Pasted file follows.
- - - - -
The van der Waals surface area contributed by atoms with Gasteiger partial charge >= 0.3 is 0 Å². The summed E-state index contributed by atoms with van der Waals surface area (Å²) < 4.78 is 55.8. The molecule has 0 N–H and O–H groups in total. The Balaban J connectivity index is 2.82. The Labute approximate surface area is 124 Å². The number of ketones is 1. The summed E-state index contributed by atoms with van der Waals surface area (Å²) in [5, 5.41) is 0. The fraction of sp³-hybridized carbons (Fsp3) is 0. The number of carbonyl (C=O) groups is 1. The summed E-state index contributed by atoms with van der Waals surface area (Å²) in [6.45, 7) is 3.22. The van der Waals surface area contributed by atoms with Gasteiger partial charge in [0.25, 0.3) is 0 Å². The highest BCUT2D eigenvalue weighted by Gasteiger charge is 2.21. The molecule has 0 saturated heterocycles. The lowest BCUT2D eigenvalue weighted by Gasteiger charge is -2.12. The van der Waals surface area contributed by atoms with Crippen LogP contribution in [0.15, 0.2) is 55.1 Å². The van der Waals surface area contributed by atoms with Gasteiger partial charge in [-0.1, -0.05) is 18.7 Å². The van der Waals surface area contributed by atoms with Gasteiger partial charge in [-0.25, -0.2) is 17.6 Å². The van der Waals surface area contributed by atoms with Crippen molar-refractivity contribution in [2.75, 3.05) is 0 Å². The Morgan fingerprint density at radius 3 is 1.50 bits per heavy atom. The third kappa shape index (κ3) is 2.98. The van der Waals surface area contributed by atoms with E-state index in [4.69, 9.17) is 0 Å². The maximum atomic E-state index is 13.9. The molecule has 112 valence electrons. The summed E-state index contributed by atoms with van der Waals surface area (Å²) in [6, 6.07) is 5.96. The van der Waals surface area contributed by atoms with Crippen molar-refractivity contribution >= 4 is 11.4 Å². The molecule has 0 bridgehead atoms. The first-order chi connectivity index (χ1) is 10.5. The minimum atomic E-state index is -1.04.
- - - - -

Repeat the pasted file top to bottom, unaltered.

The van der Waals surface area contributed by atoms with Gasteiger partial charge >= 0.3 is 0 Å². The summed E-state index contributed by atoms with van der Waals surface area (Å²) < 4.78 is 55.8. The molecule has 0 N–H and O–H groups in total. The Balaban J connectivity index is 2.82. The Labute approximate surface area is 124 Å². The number of ketones is 1. The summed E-state index contributed by atoms with van der Waals surface area (Å²) in [5, 5.41) is 0. The fraction of sp³-hybridized carbons (Fsp3) is 0. The number of carbonyl (C=O) groups is 1. The summed E-state index contributed by atoms with van der Waals surface area (Å²) in [6.45, 7) is 3.22. The van der Waals surface area contributed by atoms with Gasteiger partial charge in [0.25, 0.3) is 0 Å². The highest BCUT2D eigenvalue weighted by Gasteiger charge is 2.21. The molecule has 0 saturated heterocycles. The lowest BCUT2D eigenvalue weighted by Gasteiger charge is -2.12. The van der Waals surface area contributed by atoms with Crippen LogP contribution in [0.15, 0.2) is 55.1 Å². The van der Waals surface area contributed by atoms with Gasteiger partial charge in [-0.1, -0.05) is 18.7 Å². The van der Waals surface area contributed by atoms with Gasteiger partial charge in [-0.25, -0.2) is 17.6 Å². The van der Waals surface area contributed by atoms with Crippen molar-refractivity contribution in [2.75, 3.05) is 0 Å². The Morgan fingerprint density at radius 3 is 1.50 bits per heavy atom. The third kappa shape index (κ3) is 2.98. The van der Waals surface area contributed by atoms with E-state index in [4.69, 9.17) is 0 Å². The maximum atomic E-state index is 13.9. The molecule has 112 valence electrons. The summed E-state index contributed by atoms with van der Waals surface area (Å²) in [6, 6.07) is 5.96. The van der Waals surface area contributed by atoms with Crippen molar-refractivity contribution >= 4 is 11.4 Å². The molecule has 0 bridgehead atoms. The first-order chi connectivity index (χ1) is 10.5. The minimum atomic E-state index is -1.04.